Dr. William Petit Jr. ran for state representative in 2016 and won the 22nd District seat that serves Plainville and New Britain.
Prior to this, the 1974 Plainville High School graduate, had a career as a medical doctor. His history includes the well-known personal tragedies that unfolded in Cheshire in 2007. The Petit Family Foundation honors the memory of his first family and has given out over $2 million in grants and scholarships to individuals and organizations.
In 2012, Petit remarried and he and his wife Christine have a son, William, born in 2013.
For this interview, Petit asked to focus on his dedication to making positive changes for the people of Connecticut.
What are some of the biggest challenges you have encountered since you were elected ?
There are several. The first is staying on top of many issues in a variety of areas. A legislator gets to hear many details on topics/bills that are presented to a committee you belong to (in my case Appropriations, Public Health and Commerce). But many times, the first you hear on a topic or bill is when it is presented on the floor of the House. For large and controversial issues, there are typically caucus briefings and discussion with constituents and colleagues, but given the vast number of bills, not all are discussed at length. Thus, you often have to do very quick reading in the House, listen carefully to live testimony and consult with colleagues in an attempt to make an educated vote on some issues.
Scheduling is another difficult issue. Often, large committee meetings overlap and you cannot be in two places at one time. We take a divide-and-conquer method, where I will listen in one committee and report to a colleague who will do the same for me. In addition, one can access CT-N videos when necessary, read public testimony, and Office of Legislative Research (OLR) and Office of Fiscal Analysis (OFA) reports.
Are there any particular issues that personally resonate with you in that you want to introduce and/or pass better laws and legislation?
With many years in the medical field caring for patients, many issues of public health are important and resonate with me as well as most of my constituents. Many deal with scope of practice issues, i.e. what training and experience is necessary for a practitioner to work in a specific area, some issues related to insurance/coverage/billing as well as patient privacy and confidentiality.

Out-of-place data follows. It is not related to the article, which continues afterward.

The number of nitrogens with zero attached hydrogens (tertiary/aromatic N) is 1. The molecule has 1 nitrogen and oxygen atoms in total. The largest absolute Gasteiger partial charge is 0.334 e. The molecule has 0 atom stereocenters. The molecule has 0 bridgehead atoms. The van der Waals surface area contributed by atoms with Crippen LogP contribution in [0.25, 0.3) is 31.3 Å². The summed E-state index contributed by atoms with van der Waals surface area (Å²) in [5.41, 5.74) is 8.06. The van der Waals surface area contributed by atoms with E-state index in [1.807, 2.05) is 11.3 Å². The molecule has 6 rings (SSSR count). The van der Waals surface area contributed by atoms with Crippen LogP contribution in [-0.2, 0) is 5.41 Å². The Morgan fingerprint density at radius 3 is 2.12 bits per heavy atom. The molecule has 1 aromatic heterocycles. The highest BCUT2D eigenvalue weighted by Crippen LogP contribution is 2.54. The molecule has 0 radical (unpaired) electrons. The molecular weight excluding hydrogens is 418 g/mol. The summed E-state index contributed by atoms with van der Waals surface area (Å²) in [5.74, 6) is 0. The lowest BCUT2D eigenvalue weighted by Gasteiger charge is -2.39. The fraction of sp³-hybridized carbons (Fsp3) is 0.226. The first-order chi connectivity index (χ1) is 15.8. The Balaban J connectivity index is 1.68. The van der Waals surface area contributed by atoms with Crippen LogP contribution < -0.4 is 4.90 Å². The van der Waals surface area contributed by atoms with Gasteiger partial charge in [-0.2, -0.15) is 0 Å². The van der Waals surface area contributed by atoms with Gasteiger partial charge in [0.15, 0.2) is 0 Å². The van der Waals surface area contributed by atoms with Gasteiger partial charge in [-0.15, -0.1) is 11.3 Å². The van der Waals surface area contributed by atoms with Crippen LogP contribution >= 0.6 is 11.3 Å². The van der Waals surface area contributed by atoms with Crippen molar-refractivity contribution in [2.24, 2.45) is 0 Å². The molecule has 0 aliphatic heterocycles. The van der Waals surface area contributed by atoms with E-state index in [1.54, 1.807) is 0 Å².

We need to attract more practitioners to Connecticut, as we have a very aging physician population, and ensure that we are using all providers to the fullest extents of their training. We will need to be attentive to confidentiality issues given our new Office of Health Safety, which I feel will need further revision and supervision as well as the costs that will be incurred in attempting to improve health care in the state.
In addition, I try to remain an advocate for all victims, especially those who have suffered from domestic violence and other forms of violence. We need to have better protections and coverage for victims (we have a victims bill of rights with little to no “teeth”, i.e., mechanisms to seek redress) and we are woefully understaffed with victim advocates statewide. The Office of the Victim Advocate is quite tiny for a state of our size and given the issues they must deal with in a daily basis.
Massachusetts has legalized marijuana. As a former doctor do you think it's a good idea to follow suit? If so, how should the state profit?